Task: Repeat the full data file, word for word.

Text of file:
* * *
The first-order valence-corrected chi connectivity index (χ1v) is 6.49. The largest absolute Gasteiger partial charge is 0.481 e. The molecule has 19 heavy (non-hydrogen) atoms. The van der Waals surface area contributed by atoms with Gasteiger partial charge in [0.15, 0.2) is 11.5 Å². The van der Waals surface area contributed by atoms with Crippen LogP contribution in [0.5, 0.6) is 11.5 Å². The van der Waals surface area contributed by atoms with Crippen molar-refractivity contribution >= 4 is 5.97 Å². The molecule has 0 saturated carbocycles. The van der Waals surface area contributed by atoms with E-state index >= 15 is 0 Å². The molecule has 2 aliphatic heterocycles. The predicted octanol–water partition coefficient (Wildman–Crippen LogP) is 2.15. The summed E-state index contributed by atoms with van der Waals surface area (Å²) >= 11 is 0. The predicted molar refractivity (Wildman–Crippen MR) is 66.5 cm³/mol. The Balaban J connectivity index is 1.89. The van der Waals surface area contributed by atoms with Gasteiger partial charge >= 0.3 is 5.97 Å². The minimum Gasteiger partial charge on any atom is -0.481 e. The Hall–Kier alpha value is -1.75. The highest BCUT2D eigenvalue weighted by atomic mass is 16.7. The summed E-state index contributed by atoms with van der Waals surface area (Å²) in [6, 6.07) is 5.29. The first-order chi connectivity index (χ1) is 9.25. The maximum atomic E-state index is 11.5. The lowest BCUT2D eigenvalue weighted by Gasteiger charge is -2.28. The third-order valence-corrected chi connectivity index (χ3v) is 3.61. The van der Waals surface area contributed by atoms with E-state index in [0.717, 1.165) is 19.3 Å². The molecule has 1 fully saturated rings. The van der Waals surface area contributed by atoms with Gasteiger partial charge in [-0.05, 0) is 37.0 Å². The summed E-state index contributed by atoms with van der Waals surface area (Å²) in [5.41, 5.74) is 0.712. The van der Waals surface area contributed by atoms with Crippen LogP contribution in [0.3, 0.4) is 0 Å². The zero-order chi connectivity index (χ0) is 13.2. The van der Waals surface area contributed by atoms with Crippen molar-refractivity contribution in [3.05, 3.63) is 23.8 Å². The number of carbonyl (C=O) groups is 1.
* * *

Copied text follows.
The first-order valence-corrected chi connectivity index (χ1v) is 6.49. The largest absolute Gasteiger partial charge is 0.481 e. The molecule has 19 heavy (non-hydrogen) atoms. The van der Waals surface area contributed by atoms with Gasteiger partial charge in [0.15, 0.2) is 11.5 Å². The van der Waals surface area contributed by atoms with Crippen LogP contribution in [0.5, 0.6) is 11.5 Å². The van der Waals surface area contributed by atoms with Crippen molar-refractivity contribution >= 4 is 5.97 Å². The molecule has 0 saturated carbocycles. The van der Waals surface area contributed by atoms with E-state index >= 15 is 0 Å². The molecule has 2 aliphatic heterocycles. The predicted octanol–water partition coefficient (Wildman–Crippen LogP) is 2.15. The summed E-state index contributed by atoms with van der Waals surface area (Å²) >= 11 is 0. The predicted molar refractivity (Wildman–Crippen MR) is 66.5 cm³/mol. The Balaban J connectivity index is 1.89. The van der Waals surface area contributed by atoms with Gasteiger partial charge >= 0.3 is 5.97 Å². The minimum Gasteiger partial charge on any atom is -0.481 e. The Hall–Kier alpha value is -1.75. The highest BCUT2D eigenvalue weighted by atomic mass is 16.7. The summed E-state index contributed by atoms with van der Waals surface area (Å²) in [6, 6.07) is 5.29. The first-order chi connectivity index (χ1) is 9.25. The maximum atomic E-state index is 11.5. The lowest BCUT2D eigenvalue weighted by Gasteiger charge is -2.28. The third-order valence-corrected chi connectivity index (χ3v) is 3.61. The van der Waals surface area contributed by atoms with E-state index in [0.717, 1.165) is 19.3 Å². The molecule has 1 fully saturated rings. The van der Waals surface area contributed by atoms with Gasteiger partial charge in [-0.05, 0) is 37.0 Å². The summed E-state index contributed by atoms with van der Waals surface area (Å²) in [5.41, 5.74) is 0.712. The van der Waals surface area contributed by atoms with Crippen LogP contribution in [0.3, 0.4) is 0 Å². The zero-order chi connectivity index (χ0) is 13.2. The van der Waals surface area contributed by atoms with Crippen molar-refractivity contribution in [3.05, 3.63) is 23.8 Å². The number of carbonyl (C=O) groups is 1.